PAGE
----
Instead, the global recession is sparking fears that multiple states could slip all at once into the ranks of the failing. Now more than ever, failed-state triage could become a grim necessity for world leaders from the United Nations and World Bank to U.S. President Barack Obama’s White House. All of which puts a fine point on an old and uncomfortable dilemma: Whom do you help when so many need it?

Delaying Guantanamo

The latest on Guantanamo:

Obama administration officials said Monday they would not meet self-imposed deadlines for deciding what to do with scores of detainees too dangerous to release from the prison in Guantanamo Bay, Cuba.

....The officials said they had made substantial progress in reviewing the cases of the approximately 240 prisoners at the facility, and had decided that dozens of detainees were eligible for transfer to other countries or were suitable for trial.

But the officials acknowledged that two reports that were supposed to be delivered to the president by Wednesday — one on how to overhaul the nation's detention policy and another on interrogation policy — would not be ready...."We want to get this right and not have another multiple years of uncertainty," one senior administration official said in a background briefing with reporters at the White House.

Well, that's probably right.  It is a complex problem, and they do want to get it right.  But it's not really as complex as all that, and there's a far more likely explanation for the delay: after the bipartisan meltdown when this first surfaced in May, Obama realized that it's a political issue so explosive that it could easily derail his entire domestic agenda if he lets it detonate in public again. Passing healthcare reform and climate change bills will be hard enough as it is, and he's probably made a cold-blooded calculation that it's better to slow-roll Guantanamo than it is to endanger either of his centerpiece domestic initiatives.  It's not pretty, but it's politics.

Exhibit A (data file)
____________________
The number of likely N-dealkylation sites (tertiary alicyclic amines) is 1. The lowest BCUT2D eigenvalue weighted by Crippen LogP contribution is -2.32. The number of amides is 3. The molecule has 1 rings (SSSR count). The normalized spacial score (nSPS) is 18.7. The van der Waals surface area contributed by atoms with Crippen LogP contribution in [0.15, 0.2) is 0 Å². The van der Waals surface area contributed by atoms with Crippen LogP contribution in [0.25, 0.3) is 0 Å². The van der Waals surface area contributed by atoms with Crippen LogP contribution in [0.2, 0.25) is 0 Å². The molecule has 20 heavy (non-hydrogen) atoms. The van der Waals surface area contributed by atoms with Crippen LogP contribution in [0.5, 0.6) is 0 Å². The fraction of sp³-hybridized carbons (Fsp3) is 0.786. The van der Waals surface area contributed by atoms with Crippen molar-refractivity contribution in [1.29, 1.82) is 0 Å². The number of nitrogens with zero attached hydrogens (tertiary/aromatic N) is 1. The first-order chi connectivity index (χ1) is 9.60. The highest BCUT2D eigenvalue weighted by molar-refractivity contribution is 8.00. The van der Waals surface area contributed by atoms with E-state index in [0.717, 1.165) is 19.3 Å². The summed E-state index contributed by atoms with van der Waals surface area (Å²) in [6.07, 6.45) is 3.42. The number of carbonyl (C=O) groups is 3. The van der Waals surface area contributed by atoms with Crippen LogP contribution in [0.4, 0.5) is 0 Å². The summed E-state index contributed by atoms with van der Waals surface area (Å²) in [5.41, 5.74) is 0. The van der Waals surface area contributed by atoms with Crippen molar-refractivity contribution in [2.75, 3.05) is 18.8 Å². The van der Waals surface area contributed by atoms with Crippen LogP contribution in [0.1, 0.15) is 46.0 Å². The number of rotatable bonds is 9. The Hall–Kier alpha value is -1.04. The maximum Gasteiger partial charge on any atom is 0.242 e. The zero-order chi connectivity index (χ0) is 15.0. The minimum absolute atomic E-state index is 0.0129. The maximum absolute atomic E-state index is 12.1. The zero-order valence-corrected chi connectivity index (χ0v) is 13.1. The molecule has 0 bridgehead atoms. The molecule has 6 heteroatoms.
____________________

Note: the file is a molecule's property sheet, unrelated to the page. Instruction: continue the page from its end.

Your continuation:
Smart People Talking

Listen (and watch!) as Dayo Olopade and John McWhorter talk about Sonia Sotomayor, "wise Latinas," and race in America. They are really smart and interesting. (The first clip is mostly about Sotomayor, the second one is broader):

(via Conor Friedersdorf)

Why do independent central banks (ICBs) generally produce low inflation?  Alex Tabarrok says it's because bankers tend to get appointed to run ICBs and bankers have a bias toward low inflation.  Megan McArdle says no, it's because nobody holds Congress accountable for the performance of ICBs, which gives them the freedom to appoint people who will do things they don't have the guts to do themselves.  Matt Yglesias isn't sure that the Fed is really an ICB in the first place: it was pretty clearly politicized in the 70s and produced high inflation, and it was quite likely politicized in the oughts and helped produce an economic meltdown.